Next, add a generous drizzle of olive oil (about 2tbsp) and the juice from half a lemon. Stir everything together and cover the bowl tightly with Clingfilm or a plate and leave for 10 minutes. After that, uncover your cous cous and use a fork to fluff up the grains. Once you’ve added any vegetables or herbs and spices, your cous cous is ready to eat!
How to season cous cous
Cous cous is the perfect blank canvas to take on both subtle and bold flavours. It’s also deliciously versatile, and can be enjoyed on its own as part of a minted cous cous salad, or served alongside a tender crown of roast lamb as part of a Moroccan inspired feast. In terms of herbs, cous cous pairs well with coriander leaf, fresh mint or parsley. It can also be spiced up with hot chilli powder, turmeric, or our unique blend of Moroccan Spice Mix for an authentically Middle Eastern flavour.
Now that you know how to make cous cous, why not explore our range of mouth-watering Moroccan recipes?
It would be a great healthy quick lunch for me and DS if only i could flavour it, but have no clue where to start with herbs and spices. How do i make it taste of something?! Gutted i can’t have the ready made stuff from the supermarket as i’m pregnant and would worry about eating it.
stock a good vege one and a good glug of olive oil. I use the liquid stuff(stock I mean) coriander and lemon or lime goes nicely, sometimes I”ll a dash of mint sauice too.
Dont put all the flavours in one batch though
Message withdrawn at poster’s request.
when you cook it, add a big knob of butter, then add lots of salt and pepper, olive oil, lemon juice if you want. lots and lots and lots of parsley and mint chopped up fine,then whatever you want, pinenuts raisins etc
Dry fry pine nuts until slightly browned, mix with the cous cous and a few raisins. Good with chicken & salad.
Califrau most of the ready ones are full of cack. i would not give them to my kids
Lemon juice, parsley, petit pois, grated carrot is my 4yo dd’s favourite combination.
Or with tinned mixed beans, garlic, chopped cherry tomatoes and spring onions?
Good knob of butter when you’re making it, then season with sea salt
finely chopped red pepper
sometimes finely chopped mild green chilli
finely chopped onion or shallot
juice of a lemon or a lime
chopped fresh coriander
EV olive oil
ummm . Sprinkle a little Marigold Swiss Vegetable Bouillon powder on it before pouring on the water. Not v sophisticated but does make it taste of something not too disgusting.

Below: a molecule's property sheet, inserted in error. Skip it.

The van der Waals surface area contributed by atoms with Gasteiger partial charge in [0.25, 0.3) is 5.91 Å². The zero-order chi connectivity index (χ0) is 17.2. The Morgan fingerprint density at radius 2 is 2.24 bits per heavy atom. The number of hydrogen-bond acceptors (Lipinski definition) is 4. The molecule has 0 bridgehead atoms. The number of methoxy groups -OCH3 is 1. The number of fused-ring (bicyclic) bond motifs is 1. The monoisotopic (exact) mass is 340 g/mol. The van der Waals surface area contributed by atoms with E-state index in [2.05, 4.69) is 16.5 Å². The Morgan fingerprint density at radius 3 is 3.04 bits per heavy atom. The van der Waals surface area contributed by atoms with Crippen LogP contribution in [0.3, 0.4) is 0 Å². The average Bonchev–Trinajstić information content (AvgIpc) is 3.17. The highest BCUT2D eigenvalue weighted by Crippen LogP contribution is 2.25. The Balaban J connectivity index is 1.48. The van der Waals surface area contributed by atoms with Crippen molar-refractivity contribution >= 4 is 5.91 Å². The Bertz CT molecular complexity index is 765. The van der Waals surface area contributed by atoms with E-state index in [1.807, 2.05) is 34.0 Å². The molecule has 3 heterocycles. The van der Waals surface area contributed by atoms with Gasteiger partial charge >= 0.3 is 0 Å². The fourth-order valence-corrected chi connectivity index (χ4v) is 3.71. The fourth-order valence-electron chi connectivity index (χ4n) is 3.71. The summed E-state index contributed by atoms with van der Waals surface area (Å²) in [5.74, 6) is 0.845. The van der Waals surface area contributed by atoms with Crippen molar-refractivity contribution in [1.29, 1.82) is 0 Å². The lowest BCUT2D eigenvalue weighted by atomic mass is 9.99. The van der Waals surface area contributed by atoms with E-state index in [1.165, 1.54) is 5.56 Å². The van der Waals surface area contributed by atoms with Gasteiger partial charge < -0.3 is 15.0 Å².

You can actually buy cous cous seasoning in pots at Tesco – next to herbs and spices.
Otherwise it’s really nice with roasted peppers mixed in, and some flavoured oil if you fancy it.
Also v quick. But is one of my shameful cooking secrets.
a little bit of tomato puree, mush it all the way through – also (already suggested I think) lemon juice, olive oil and black pepper
– look at kisir/tabbouleh recipes and substitute couscous for the bulgar
What are you serving it with jingleboo? It’s usually the sauce that adds the flavour (or at least that’s how they do it in Morocco). It needs something with it, a nice spicy tagine, a vegetable stew, somehing like that.
Or make it into a salad with lots of seasoning, olive oil, lemon juice, corriander, chickpeas, cut up salad veg, chunks of cooked sweet potato or butternut squash, a sprinkling of cinnamon and cumin, and a handful of raisins.
Oh and it may be frowned upon here on MN, but I always add some salt to the water, just like I would for rice or pasta.
My dp makes lovely cous cous. he uses veg stock. and then adds chopped tomato, cucumber, spring onions and seasons. it is gorgeous and healthy!!
Just make it with marigold stock then add some olive oil. Any chopped veg is nice in it if you can be bothered – as well as suggestions here, peppers, spring onions, red onion, sultanas, roasted veg, tomatoes. I also like it mixed with salad
Couscous is a North African dish made from tiny steamed balls of semolina flour. Though we think of it and cook it as a grain, couscous is actually a type of pasta. It’s one of the easiest, fastest, most versatile side dishes you can make. And it’s especially wonderful with stews or saucy main dishes. Depending on which brand you buy, you’ll find that there’s some variation on the suggested proportions of liquid to couscous.
What you’ll need to make couscous
How to make couscous
To start, bring the cooking liquid (preferably a flavorful chicken or vegetable broth) to a boil in a medium pot. Add a drizzle of olive oil, a pat of butter, and a little salt.
Next, add the couscous. (I use 1-3/4 cups liquid to 1-1/2 cups couscous.)
Take the pan off the heat, cover, and let the couscous steam for 5 minutes.
When you lift the lid, the grains will appear flat in an even layer. Use a fork to fluff it up and break up the clumps for light and fluffy couscous. For a traditional Moroccan feast, try pairing this couscous with my Moroccan chicken tagine.
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Couscous is made from tiny steamed balls of semolina flour. Though we think of it as a grain, it’s actually a type of pasta.
- 1¾ cups low sodium chicken or vegetable broth (or water)
- ½ teaspoon salt
- 1 tablespoon unsalted butter
- 1 tablespoon extra-virgin olive oil
- 1½ cups (10 oz) couscous
- In a medium saucepan, bring the water (or broth), salt, butter, and oil to a boil. Stir in the couscous, cover tightly with a lid, and remove from heat. Let the couscous steam for 5 minutes. Use a fork to fluff the couscous and break up any clumps. Serve warm.
- Freezer-Friendly Instructions: The couscous can be frozen for up to 3 months. When ready to serve, reheat it in the microwave until hot.